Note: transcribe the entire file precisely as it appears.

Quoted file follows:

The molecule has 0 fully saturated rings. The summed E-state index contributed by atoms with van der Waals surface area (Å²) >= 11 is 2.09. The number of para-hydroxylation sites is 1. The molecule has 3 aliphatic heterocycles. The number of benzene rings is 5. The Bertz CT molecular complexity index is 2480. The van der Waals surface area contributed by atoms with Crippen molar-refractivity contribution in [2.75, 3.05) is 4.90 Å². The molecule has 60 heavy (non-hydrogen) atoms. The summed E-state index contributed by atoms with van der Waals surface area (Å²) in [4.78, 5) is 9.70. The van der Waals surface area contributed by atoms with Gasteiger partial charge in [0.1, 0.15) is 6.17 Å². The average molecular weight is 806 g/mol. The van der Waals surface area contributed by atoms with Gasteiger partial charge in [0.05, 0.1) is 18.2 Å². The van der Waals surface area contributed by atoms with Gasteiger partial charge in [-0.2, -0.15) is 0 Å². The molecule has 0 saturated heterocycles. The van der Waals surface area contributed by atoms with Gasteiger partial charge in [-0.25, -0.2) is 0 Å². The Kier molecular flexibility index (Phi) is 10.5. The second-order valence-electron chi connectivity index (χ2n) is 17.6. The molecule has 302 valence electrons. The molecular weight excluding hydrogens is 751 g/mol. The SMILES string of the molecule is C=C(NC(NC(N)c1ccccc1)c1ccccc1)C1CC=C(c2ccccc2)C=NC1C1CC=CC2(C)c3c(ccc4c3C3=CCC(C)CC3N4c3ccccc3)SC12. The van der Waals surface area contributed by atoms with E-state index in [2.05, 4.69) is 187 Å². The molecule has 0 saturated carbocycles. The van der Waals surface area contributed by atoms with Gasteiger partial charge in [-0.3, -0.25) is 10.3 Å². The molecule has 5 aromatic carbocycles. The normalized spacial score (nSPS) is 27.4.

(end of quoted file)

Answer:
The molecule has 0 fully saturated rings. The summed E-state index contributed by atoms with van der Waals surface area (Å²) >= 11 is 2.09. The number of para-hydroxylation sites is 1. The molecule has 3 aliphatic heterocycles. The number of benzene rings is 5. The Bertz CT molecular complexity index is 2480. The van der Waals surface area contributed by atoms with Crippen molar-refractivity contribution in [2.75, 3.05) is 4.90 Å². The molecule has 60 heavy (non-hydrogen) atoms. The summed E-state index contributed by atoms with van der Waals surface area (Å²) in [4.78, 5) is 9.70. The van der Waals surface area contributed by atoms with Gasteiger partial charge in [0.1, 0.15) is 6.17 Å². The average molecular weight is 806 g/mol. The van der Waals surface area contributed by atoms with Gasteiger partial charge in [0.05, 0.1) is 18.2 Å². The van der Waals surface area contributed by atoms with Gasteiger partial charge in [-0.2, -0.15) is 0 Å². The molecule has 0 saturated heterocycles. The van der Waals surface area contributed by atoms with Gasteiger partial charge in [-0.25, -0.2) is 0 Å². The Kier molecular flexibility index (Phi) is 10.5. The second-order valence-electron chi connectivity index (χ2n) is 17.6. The molecule has 302 valence electrons. The molecular weight excluding hydrogens is 751 g/mol. The SMILES string of the molecule is C=C(NC(NC(N)c1ccccc1)c1ccccc1)C1CC=C(c2ccccc2)C=NC1C1CC=CC2(C)c3c(ccc4c3C3=CCC(C)CC3N4c3ccccc3)SC12. The van der Waals surface area contributed by atoms with E-state index in [2.05, 4.69) is 187 Å². The molecule has 0 saturated carbocycles. The van der Waals surface area contributed by atoms with Gasteiger partial charge in [-0.3, -0.25) is 10.3 Å². The molecule has 5 aromatic carbocycles. The normalized spacial score (nSPS) is 27.4.